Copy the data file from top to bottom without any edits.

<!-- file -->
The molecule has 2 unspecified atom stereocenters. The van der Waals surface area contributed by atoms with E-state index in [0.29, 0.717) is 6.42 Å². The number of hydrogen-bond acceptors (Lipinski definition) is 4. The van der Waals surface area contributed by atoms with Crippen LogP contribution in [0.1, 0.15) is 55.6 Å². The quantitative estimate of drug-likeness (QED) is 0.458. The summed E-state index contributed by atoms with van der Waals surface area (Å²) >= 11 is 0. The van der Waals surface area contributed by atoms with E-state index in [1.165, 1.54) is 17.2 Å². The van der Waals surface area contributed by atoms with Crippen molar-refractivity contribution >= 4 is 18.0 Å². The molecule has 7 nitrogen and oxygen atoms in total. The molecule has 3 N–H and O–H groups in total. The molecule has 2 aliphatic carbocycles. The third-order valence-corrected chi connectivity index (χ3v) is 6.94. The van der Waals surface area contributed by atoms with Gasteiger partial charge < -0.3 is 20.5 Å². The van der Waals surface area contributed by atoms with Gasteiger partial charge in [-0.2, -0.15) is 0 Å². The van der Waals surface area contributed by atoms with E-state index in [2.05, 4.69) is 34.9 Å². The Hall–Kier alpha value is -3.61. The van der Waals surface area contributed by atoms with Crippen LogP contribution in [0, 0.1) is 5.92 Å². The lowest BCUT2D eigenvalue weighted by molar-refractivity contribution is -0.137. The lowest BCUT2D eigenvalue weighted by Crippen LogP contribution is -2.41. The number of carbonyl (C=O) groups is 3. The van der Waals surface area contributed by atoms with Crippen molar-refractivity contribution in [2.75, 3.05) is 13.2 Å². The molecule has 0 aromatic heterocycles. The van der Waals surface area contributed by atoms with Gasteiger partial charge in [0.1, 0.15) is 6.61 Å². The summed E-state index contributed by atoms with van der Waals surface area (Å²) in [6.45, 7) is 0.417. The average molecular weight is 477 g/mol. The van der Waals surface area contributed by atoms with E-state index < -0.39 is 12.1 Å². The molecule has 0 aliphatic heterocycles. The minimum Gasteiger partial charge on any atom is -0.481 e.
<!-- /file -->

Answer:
The molecule has 2 unspecified atom stereocenters. The van der Waals surface area contributed by atoms with E-state index in [0.29, 0.717) is 6.42 Å². The number of hydrogen-bond acceptors (Lipinski definition) is 4. The van der Waals surface area contributed by atoms with Crippen LogP contribution in [0.1, 0.15) is 55.6 Å². The quantitative estimate of drug-likeness (QED) is 0.458. The summed E-state index contributed by atoms with van der Waals surface area (Å²) >= 11 is 0. The van der Waals surface area contributed by atoms with E-state index in [1.165, 1.54) is 17.2 Å². The van der Waals surface area contributed by atoms with Crippen molar-refractivity contribution >= 4 is 18.0 Å². The molecule has 7 nitrogen and oxygen atoms in total. The molecule has 3 N–H and O–H groups in total. The molecule has 2 aliphatic carbocycles. The third-order valence-corrected chi connectivity index (χ3v) is 6.94. The van der Waals surface area contributed by atoms with Gasteiger partial charge < -0.3 is 20.5 Å². The van der Waals surface area contributed by atoms with Gasteiger partial charge in [-0.2, -0.15) is 0 Å². The van der Waals surface area contributed by atoms with E-state index in [2.05, 4.69) is 34.9 Å². The Hall–Kier alpha value is -3.61. The van der Waals surface area contributed by atoms with Crippen LogP contribution in [0, 0.1) is 5.92 Å². The lowest BCUT2D eigenvalue weighted by molar-refractivity contribution is -0.137. The lowest BCUT2D eigenvalue weighted by Crippen LogP contribution is -2.41. The number of carbonyl (C=O) groups is 3. The van der Waals surface area contributed by atoms with Crippen molar-refractivity contribution in [2.75, 3.05) is 13.2 Å². The molecule has 0 aromatic heterocycles. The van der Waals surface area contributed by atoms with Gasteiger partial charge in [0.1, 0.15) is 6.61 Å². The summed E-state index contributed by atoms with van der Waals surface area (Å²) in [6.45, 7) is 0.417. The average molecular weight is 477 g/mol. The van der Waals surface area contributed by atoms with E-state index < -0.39 is 12.1 Å². The molecule has 0 aliphatic heterocycles. The minimum Gasteiger partial charge on any atom is -0.481 e.